Figure 1-11. The Gradient Transform tool in action

  5. Use the Center Point control point (the circle in the upper-left corner of Figure 1-11) to position the sun where it appears in the figure. (The triangle is the Focal Point control, which is not used in this exercise.)

  6. Use the Scale control point (the second icon down on the right side of the circle) to scale your gradient until it resembles the gradient in Figure 1-11. As you can see, the last color in the gradient (purple) extends to fill the rest of the box. This is more like a traditional sun. Save your work so you can revert to this design if you prefer it.

  7. See if you can make your sun a bit more psychedelic. Switch to the Selection tool and select the gradient. In the Color Mixer, change the Gradient Overflow setting to Reflect. Your file should now look like Figure 1-12.

    Figure 1-12. Your poster with the gradient applied

  8. The Gradient Overflow option dictates what the gradient will do when it extends beyond the size you set with the Gradient Transform tool. You've seen two of the overflow options in action: Extend continues the last color, and Reflect reflects the gradient, reversing the order of its colors until the area is filled. A third option is Repeat, which starts over at the first color in each cycle until the area is filled. Pick the look you prefer and save your work.

1.3.4. Object Drawing Mode

You've already learned how to protect a shape from merging with other shapes by grouping it, but there's a faster way to achieve this result as you are drawing. The Object Drawing mode, introduced in Flash 8, essentially draws shapes that are "pre-grouped." (The results are actually called drawing objects, but the effect is the same.)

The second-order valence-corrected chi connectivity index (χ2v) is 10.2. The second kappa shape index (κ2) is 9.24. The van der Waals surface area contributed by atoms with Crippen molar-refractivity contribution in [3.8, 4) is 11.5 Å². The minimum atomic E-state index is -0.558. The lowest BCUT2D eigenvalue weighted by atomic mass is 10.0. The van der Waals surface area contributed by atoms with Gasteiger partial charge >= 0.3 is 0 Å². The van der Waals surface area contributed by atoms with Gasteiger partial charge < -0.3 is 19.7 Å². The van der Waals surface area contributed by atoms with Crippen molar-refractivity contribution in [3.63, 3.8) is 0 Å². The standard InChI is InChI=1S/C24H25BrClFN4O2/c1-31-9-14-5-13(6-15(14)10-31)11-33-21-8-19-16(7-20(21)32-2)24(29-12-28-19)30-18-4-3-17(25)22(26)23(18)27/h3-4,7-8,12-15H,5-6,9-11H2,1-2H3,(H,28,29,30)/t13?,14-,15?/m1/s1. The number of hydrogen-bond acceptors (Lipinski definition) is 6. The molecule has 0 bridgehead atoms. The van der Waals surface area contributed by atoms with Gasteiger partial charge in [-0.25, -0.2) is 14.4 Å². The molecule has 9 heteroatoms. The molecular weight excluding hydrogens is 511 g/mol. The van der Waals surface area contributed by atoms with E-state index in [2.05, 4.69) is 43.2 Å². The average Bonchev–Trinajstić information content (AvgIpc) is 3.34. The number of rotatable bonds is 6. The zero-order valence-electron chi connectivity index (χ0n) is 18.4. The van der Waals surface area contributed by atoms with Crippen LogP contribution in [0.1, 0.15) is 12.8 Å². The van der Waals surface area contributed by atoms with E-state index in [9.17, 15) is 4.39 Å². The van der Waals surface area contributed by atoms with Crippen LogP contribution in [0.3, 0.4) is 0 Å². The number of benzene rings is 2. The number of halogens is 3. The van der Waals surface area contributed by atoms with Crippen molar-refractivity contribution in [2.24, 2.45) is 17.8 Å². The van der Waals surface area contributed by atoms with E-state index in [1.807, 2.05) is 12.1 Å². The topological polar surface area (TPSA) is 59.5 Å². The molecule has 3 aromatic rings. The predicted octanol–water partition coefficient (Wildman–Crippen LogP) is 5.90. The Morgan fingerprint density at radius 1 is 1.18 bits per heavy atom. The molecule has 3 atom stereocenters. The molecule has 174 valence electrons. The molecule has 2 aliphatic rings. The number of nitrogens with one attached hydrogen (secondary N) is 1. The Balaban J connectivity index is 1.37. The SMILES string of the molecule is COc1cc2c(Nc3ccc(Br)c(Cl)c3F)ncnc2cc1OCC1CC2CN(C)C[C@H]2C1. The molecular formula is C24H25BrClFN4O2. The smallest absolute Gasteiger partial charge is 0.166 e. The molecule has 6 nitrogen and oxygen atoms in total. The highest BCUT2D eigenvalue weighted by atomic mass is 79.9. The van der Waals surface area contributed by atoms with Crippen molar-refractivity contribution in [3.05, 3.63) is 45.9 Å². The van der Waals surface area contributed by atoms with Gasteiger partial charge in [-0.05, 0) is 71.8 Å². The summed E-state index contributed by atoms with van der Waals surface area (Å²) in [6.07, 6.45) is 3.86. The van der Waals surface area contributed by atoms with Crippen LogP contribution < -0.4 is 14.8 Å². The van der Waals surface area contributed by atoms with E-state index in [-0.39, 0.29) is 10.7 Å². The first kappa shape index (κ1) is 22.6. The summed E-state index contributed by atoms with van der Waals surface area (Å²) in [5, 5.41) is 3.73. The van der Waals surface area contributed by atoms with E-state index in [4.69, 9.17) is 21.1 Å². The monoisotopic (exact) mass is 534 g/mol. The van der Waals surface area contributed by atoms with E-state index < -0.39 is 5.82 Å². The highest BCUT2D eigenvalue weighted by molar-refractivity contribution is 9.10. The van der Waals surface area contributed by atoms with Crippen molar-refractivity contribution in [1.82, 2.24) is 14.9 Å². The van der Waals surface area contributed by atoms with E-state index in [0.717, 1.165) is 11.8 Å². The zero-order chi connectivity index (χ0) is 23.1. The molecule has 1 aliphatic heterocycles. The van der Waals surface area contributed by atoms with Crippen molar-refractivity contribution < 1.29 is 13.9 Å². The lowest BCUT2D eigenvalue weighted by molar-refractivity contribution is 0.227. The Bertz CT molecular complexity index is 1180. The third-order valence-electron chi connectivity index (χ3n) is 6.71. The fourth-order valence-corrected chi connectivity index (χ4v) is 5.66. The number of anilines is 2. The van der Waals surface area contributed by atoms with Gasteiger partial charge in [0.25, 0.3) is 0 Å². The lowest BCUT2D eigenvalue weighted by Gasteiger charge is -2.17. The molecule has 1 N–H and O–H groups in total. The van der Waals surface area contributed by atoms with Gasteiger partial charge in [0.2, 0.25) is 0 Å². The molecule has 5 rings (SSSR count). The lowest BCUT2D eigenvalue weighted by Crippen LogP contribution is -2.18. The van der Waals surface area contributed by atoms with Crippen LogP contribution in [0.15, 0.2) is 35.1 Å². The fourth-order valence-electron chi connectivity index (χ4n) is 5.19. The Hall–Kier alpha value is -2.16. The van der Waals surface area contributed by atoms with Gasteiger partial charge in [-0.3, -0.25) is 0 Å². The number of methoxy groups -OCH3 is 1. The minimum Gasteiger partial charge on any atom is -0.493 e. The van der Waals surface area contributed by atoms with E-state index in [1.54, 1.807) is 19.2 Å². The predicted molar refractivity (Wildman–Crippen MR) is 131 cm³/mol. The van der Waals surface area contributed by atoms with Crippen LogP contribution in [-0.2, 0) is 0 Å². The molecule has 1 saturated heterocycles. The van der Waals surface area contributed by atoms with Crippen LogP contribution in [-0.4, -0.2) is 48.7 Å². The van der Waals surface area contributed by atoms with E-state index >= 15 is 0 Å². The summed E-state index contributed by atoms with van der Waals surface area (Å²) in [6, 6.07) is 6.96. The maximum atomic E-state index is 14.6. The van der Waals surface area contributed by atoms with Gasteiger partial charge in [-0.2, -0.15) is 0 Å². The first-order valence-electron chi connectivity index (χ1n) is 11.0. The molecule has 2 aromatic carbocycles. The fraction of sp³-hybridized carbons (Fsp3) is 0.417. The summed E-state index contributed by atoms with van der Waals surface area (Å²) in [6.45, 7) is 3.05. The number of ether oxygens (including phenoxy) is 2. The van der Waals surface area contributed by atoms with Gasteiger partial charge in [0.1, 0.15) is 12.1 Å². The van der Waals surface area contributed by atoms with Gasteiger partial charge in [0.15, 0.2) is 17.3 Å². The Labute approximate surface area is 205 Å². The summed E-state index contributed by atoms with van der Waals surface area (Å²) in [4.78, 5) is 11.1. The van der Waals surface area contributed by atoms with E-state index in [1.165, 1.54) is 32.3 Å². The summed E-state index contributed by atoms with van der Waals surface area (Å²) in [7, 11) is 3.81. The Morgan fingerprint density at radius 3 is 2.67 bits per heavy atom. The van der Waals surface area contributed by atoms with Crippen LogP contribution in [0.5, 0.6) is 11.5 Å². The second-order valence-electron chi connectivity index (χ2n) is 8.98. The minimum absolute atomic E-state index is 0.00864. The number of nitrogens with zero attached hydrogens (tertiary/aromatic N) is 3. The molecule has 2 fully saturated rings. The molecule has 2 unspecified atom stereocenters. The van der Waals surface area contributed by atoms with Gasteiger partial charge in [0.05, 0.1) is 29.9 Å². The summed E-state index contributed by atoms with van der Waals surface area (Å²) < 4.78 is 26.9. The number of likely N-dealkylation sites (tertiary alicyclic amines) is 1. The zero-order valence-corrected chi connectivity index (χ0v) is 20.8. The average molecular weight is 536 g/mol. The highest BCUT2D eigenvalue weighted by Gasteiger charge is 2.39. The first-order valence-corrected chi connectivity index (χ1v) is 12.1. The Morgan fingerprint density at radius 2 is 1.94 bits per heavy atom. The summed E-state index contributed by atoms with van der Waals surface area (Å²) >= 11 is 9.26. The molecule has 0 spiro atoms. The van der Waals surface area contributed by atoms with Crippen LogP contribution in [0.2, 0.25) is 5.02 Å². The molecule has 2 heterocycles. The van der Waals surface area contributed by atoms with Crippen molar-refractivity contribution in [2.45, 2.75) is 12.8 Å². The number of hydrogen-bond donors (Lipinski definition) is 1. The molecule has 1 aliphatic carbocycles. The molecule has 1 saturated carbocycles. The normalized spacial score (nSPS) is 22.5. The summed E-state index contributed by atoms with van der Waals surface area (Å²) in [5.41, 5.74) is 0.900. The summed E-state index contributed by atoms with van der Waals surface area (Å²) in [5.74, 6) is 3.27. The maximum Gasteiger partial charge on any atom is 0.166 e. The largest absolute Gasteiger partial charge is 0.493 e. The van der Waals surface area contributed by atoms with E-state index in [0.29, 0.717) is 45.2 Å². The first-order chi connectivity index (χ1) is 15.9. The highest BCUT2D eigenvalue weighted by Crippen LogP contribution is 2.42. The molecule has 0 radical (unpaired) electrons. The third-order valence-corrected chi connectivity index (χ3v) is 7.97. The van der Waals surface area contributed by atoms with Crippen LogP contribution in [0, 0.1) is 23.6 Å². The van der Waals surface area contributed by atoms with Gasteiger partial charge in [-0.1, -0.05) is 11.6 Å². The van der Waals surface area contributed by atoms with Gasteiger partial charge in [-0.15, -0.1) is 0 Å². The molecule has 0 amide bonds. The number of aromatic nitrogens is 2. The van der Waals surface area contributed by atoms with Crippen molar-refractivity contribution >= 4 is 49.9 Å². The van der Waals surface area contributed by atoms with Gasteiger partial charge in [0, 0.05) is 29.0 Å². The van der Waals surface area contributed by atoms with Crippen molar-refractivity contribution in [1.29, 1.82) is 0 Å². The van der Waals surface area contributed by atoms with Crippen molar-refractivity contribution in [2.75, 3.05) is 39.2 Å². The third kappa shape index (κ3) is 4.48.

Add a couple of stars to your illustration to practice:

  1. Click and hold the Rectangle tool, and select PolyStar Tool from the pop-up menu. You can use this tool to create polygons or stars with your preferred number of sides or points, respectively.

  2. In the Properties panel, choose no stroke color and a white fill color. Then look in the context-sensitive Options section of the Tools panel, and enable Object Drawing mode.

  3. Back in the Properties panel, select the Options button in the lower-right corner. Change to the Star style and click OK.

  4. Draw stars of different sizes in the lower-left and upper-right corners. Feel free to move them aroundyour background gradient will be unaffected, just like when you moved your grouped shapes around.

  5. Save your work. If desired, compare your file to box_07.fla.

1.3.5. Stacking Graphics

The image's composition is good, but not great. The silhouette looks a bit odd on top of the stroke for the box. If you fix that, the stroke will appear as a frame for the entire image:

  1. Double-click, or Shift-select, the entire border. Press Ctrl/Cmd-G to create a group from the stroke.

  2. If the gradient border doesn't also now appear in front of the silhouette, choose the Modify Arrange Bring to Front menu option while the border is still selected.

  3. Warning: It is possible to draw a shape only to watch it disappear behind a grouped item or drawing object. If this happens, or if you are having trouble achieving the desired results with the Modify Arrange menu options, remember that drawing objects are always drawn on top of shapes, and groups are always stacked on top of both shapes and drawing objects.

    Flash 8(c) Projects for Learning Animation and Interactivity
    Flash 8: Projects for Learning Animation and Interactivity (OReilly Digital Studio)
    ISBN: 0596102232
    EAN: 2147483647
    Year: 2006
    Pages: 117